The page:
We've moved now to an apartment in the Sukhumvit district. It's full of more upscale hotels, residences, and as the major shopping area, tons of huge, very nice malls. It's close to Nana, which is the big expat party district, and we've made a few forays over there. We're moving around exploring different parts of the city in case we do decide to settle here for awhile. Our last week here, we will move again. Not sure where yet. Have any suggestions?


If the primary imagery of Vietnam was the Communist Party, in Bangkok, Buddhism and the King share the spotlight. There are pictures of the King everywhere, on buildings, on banners along streets, and this huge one as you exit the highway from the airport. I don't know enough to comment on it really other to say it's different and interesting.

And religion is a huge part of the culture here, too. Almost every building of any size be it a home, business, parking garage, etc., as a Buddhist shrine. These are maintained daily with fresh offerings of food and drink and flowers. It's really interesting and many are really beautiful.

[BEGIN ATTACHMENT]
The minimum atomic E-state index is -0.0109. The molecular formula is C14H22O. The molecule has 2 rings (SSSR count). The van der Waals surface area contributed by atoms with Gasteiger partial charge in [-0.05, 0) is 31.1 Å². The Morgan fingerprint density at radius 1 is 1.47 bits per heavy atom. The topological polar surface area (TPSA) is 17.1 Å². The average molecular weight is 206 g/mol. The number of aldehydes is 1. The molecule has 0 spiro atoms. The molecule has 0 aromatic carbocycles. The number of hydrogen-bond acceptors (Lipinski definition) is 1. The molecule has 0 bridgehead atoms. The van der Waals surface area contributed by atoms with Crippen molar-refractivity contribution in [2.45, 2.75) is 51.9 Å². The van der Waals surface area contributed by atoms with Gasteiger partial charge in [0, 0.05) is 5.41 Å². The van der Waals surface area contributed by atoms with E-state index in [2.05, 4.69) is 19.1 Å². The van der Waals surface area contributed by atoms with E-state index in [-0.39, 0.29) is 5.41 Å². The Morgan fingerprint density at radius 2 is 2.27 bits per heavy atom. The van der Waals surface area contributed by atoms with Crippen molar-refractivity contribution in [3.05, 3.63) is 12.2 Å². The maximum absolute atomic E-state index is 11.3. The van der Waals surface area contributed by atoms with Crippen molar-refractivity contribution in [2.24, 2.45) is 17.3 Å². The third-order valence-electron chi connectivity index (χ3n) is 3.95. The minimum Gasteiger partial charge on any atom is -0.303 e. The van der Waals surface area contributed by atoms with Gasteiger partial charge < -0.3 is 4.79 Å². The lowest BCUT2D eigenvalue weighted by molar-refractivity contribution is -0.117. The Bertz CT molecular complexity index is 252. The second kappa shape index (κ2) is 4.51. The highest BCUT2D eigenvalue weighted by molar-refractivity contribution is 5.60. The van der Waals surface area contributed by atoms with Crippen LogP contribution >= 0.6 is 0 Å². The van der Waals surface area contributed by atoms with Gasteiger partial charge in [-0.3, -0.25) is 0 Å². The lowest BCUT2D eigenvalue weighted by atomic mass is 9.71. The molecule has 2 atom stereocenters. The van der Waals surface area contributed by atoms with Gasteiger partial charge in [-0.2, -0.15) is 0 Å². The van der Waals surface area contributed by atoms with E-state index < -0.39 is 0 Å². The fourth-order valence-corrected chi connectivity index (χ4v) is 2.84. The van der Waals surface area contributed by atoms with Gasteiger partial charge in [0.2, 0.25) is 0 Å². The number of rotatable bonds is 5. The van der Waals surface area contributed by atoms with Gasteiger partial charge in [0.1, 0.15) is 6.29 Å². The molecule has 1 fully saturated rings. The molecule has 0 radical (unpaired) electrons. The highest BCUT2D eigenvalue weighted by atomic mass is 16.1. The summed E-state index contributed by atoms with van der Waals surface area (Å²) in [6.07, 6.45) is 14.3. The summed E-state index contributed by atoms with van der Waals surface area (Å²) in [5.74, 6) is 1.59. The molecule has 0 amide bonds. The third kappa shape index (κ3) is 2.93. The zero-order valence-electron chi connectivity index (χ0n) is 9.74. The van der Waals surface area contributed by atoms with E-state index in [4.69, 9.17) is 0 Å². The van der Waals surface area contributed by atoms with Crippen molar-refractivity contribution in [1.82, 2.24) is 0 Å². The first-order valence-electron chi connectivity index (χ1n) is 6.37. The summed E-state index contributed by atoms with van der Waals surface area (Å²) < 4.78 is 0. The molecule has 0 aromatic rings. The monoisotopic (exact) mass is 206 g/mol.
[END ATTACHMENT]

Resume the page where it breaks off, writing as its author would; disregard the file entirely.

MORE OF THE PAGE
They call Thailand the land of smiles. Many people comment on this, both bad and good, but for us it's true. In our experience, Thai people are very warm, welcoming, and genuinely nice. It's a big piece of why we feel more comfortable here. It's a little strange to have them bow to us but we try to take it as it's meant and recognize it is a part of what makes their culture so deep and interesting.

So I know this is light on sights after three weeks in Bangkok but we've been catching up on some medical stuff while in the land of inexpensive, high quality healthcare, so we haven't seen or done too much yet. But stay tuned, that will change.


Our plans change frequently as we discuss different options but for now we have decided to move on at the beginning of March to Koh Tao, a Thai island. Although we are flirting with staying in Bangkok, at the end of the day we want to be at the beach so we're gonna go try it out and see if it might work as a home base. We're working out our visas and continuing to take this year one day and one step at a time.

Posted by mrb430 18:23 Archived in Thailand Comments (1)